Getting naked with strangers: Adventures in a Korean jjimjilbang

Kat: I was standing butt naked in front of a hundred Korean women. And they were staring.

 

Sounds like every woman’s worst nightmare, but getting naked with strangers is just another Korean social activity. It’s the opposite of anything we’ve been brought up with in western countries, to be protective of our nakedness. The jjimjilbang is a thermal spa, much like the heated baths of Budapest or Iceland. We’d been meaning to check out Spaland for a long time. Spaland is one of Korea’s largest spas. It’s part of the Shinsegae Shopping Mall in Busan. My friends had told me about how amazing it was, with Egyptian and Roman saunas, Finnish hot rooms and of course, the spas.

 

Justin: Okay let’s get jiggy with it. I’ll be honest. I’m not great getting naked in front of other people, especially foreign cultures who tend to gawk endlessly at you anyway. I have scarring memories of school camp and my towel falling down as I exited the toilet cubicle because I didn’t have enough time to wash the shampoo from my hair. Ahhh the memories, the trauma.

 

But I vowed that I would experience all of Korea and that definitely includes getting stark naked and submitting to a communal scolding for the sake of vitality and tradition.

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Kat: On entry we separated into men’s and women’s sections. Thankfully bathing is segregated. In the ladies change room young and old women walked starkers between the baths. I’d never seen this much nakedness since, well, ever. It’s one of those situations where you try not to look but you can’t not look because naked people are everywhere!

 

Changing quickly into the spa clothes I went upstairs to check out the saunas to avoid getting naked as long as possible. There are two floors of saunas in Spaland, ranging from 80C to 36C. Most of the rooms were filled with sleeping Koreans. It took me a while to find a spare space in any of the hot rooms. The locals were sprawled out on the floor. In the Himalayan Salt Room I found a space leaning against the glowing orange walls. Four ajumas nattered away as a cell phone rang. Relaxation wasn’t possible in this tiny room of noise. In the pyramid room any hope of meditation was shattered by three friends chatting loudly.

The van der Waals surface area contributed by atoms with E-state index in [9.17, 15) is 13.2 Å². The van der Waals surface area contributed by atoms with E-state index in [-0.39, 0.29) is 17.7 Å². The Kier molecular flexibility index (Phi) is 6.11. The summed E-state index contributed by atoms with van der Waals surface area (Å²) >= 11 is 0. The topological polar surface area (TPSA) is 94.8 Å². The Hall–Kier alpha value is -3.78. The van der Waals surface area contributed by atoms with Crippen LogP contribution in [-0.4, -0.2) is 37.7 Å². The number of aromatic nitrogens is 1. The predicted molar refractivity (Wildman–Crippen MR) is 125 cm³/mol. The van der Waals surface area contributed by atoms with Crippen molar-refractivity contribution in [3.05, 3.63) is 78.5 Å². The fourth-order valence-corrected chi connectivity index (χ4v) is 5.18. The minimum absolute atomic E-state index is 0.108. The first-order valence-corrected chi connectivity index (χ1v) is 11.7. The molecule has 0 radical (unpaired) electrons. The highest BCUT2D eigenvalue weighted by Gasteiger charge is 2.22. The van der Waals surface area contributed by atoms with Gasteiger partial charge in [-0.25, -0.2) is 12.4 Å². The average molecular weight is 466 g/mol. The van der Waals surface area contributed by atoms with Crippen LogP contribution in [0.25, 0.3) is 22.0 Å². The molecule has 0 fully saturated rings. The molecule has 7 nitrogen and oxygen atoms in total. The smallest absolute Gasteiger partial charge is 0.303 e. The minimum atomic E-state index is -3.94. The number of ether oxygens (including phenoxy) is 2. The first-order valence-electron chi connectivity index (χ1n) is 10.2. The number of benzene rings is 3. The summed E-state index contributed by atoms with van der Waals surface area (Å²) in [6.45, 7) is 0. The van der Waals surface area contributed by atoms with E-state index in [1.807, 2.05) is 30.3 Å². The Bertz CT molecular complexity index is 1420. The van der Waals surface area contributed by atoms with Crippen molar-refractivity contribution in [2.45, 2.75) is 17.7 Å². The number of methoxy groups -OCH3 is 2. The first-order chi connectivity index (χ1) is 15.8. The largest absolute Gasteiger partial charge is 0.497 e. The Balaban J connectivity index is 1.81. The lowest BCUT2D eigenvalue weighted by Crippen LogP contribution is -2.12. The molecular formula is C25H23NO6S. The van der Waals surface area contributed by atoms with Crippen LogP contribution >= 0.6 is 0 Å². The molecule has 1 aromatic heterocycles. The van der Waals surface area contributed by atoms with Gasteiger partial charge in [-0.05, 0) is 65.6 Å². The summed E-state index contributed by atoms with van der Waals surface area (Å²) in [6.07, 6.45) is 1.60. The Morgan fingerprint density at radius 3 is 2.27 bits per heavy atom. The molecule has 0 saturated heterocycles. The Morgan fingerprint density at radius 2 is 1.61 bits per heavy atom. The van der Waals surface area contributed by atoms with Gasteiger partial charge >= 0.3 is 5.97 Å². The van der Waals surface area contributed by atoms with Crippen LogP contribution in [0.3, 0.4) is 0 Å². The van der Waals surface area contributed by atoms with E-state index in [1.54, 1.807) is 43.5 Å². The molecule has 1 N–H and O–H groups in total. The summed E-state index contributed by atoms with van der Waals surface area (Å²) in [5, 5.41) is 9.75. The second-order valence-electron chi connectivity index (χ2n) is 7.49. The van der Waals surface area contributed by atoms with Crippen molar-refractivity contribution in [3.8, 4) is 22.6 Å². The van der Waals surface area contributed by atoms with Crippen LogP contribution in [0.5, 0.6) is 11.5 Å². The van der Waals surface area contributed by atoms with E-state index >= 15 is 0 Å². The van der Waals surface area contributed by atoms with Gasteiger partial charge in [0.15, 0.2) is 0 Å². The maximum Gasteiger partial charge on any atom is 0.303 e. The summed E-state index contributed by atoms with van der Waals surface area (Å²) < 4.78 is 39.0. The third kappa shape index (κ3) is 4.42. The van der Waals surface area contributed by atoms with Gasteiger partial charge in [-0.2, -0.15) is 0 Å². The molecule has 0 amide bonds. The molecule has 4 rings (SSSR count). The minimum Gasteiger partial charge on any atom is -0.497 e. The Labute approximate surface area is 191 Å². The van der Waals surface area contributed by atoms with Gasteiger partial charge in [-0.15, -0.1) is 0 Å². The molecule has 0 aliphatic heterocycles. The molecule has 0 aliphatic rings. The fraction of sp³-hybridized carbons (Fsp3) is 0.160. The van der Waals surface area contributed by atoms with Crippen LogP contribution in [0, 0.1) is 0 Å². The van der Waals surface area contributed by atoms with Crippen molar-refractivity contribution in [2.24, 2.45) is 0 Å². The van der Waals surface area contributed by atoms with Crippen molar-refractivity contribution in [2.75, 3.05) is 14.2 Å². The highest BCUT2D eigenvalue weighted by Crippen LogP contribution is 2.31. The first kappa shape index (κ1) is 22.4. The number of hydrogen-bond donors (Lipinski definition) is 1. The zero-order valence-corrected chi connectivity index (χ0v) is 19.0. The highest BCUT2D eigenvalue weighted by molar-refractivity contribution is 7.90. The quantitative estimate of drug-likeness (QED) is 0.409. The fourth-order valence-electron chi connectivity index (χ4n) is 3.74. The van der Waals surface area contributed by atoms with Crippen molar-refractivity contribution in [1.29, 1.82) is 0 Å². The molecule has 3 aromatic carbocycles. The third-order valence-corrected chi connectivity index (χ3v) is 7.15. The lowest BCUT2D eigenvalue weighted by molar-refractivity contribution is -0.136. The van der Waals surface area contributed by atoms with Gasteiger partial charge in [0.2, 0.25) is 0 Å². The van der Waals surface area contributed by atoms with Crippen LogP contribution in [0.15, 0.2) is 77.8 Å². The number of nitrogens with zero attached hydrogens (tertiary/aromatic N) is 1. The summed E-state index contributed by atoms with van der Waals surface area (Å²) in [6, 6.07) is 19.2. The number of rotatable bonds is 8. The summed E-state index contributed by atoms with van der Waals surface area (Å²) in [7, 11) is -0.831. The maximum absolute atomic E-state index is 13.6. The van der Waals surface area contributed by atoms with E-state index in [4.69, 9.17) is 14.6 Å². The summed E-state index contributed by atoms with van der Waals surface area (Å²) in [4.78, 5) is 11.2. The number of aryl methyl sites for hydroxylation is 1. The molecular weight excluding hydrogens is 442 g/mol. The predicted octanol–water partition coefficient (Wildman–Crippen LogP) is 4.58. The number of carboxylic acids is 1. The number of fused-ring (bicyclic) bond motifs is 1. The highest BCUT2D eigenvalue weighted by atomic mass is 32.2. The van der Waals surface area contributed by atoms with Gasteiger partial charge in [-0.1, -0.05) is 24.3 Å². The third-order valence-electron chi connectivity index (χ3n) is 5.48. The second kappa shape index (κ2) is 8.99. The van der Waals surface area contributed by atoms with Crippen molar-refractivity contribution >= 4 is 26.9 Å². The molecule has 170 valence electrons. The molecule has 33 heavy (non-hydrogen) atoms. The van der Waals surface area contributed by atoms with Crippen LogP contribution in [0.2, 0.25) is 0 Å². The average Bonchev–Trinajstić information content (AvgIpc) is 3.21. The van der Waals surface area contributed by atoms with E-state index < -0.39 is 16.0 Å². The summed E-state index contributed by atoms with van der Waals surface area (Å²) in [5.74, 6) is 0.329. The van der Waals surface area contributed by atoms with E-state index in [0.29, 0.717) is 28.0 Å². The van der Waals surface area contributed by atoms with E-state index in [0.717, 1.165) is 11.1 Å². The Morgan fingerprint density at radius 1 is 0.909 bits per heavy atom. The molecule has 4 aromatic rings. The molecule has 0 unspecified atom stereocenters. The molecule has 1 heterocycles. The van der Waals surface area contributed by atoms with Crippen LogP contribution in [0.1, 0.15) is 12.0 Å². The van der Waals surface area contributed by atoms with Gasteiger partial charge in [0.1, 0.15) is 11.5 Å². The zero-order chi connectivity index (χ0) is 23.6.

Abandoning any hope of relaxing in the saunas, I faced my fear of getting naked with strangers. There was nothing for it but to take off my clothes and hop into the thermal baths. I walked into the hot room. On my left women blow dried their hair. In front, an old woman scrubbed her friend’s back. Everyone was naked. Out of the corner of my eye I caught a woman staring at me. And another. I slipped quickly into the closest bath up to my neck trying to hide.

 

Justin: For me, it didn’t start well. I got a hand towel and was trying to cover my package with it à la Adam and fig leaves but in a way that didn’t look too forced or stilted. All I was thinking was how to elegantly do this without attracting too much attention to myself and find a way into a hot bath. I chose the wrong one first, the hottest at a piping 43C. Yowsers! Things were getting uncomfortable.

 

And the stares were occurring with force. It was then I realised I missed the vital first step of the process – shower before going into a bath. The untrustworthy waygook strikes again and tries to avoid the established way of doing things.

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Kat: Korean women have an obsession with appearances. There’s always something they want to fix about themselves. But in the jjimjilbang everyone is equal. Everything’s on display. Every piece of flabby stomach, every bit of cellulite, every flat bottom. It made me feel less inferior about myself; at 20kgs over the desirable weight of Koreans, I’ve often felt pressured to be thinner than I am.

 

I soon stopped worrying about being naked and tried another bath. I still got stared at, but I met the eye of anyone who looked at me. They always looked away. Meanwhile…

 

Justin: I tried to collect myself and head into a sauna. I looked for one that was empty. I opted for a 83C sauna, of such intensity and heat the Koreans all avoided it. Koreans generally have good tolerance when it comes to extreme heat and cold, they’ve been exposed to the extremes of their seasons all their life. I lasted about 4 minutes in this sauna before needing to race out and douse myself under a cold shower.

 

How to describe it? Unique, Korean and odd. I prefer wearing some swimwear in these places. I did actually feel quite refreshed and invigorated afterwards. Korea takes you to a different universe, a different way to looking at the world, a different way of being. Sometimes it’s great, sometimes it’s a little uncomfortable. Spaland combined these two elements thoroughly!

 

Kat: In the end, I did relax in the baths, but it’s hard to pretend that you’re not in a room full of butt naked Koreans.

How to get to Spaland

Spaland is located on the 1st floor of Shinsegae Mall, where all the designer shops are. You can get there easily by catching the subway to Centum City.

Kat Clay is an award-winning photographer and writer from Melbourne, Australia. Her novella, Double Exposure, was published in 2015 by Crime Factory. Her work has been published in The Victorian Writer, Literary Traveler, TNT, Travel Weekly, Matador Network and Weird Fiction Review. She loves inspiring people to be more creative in everyday life.

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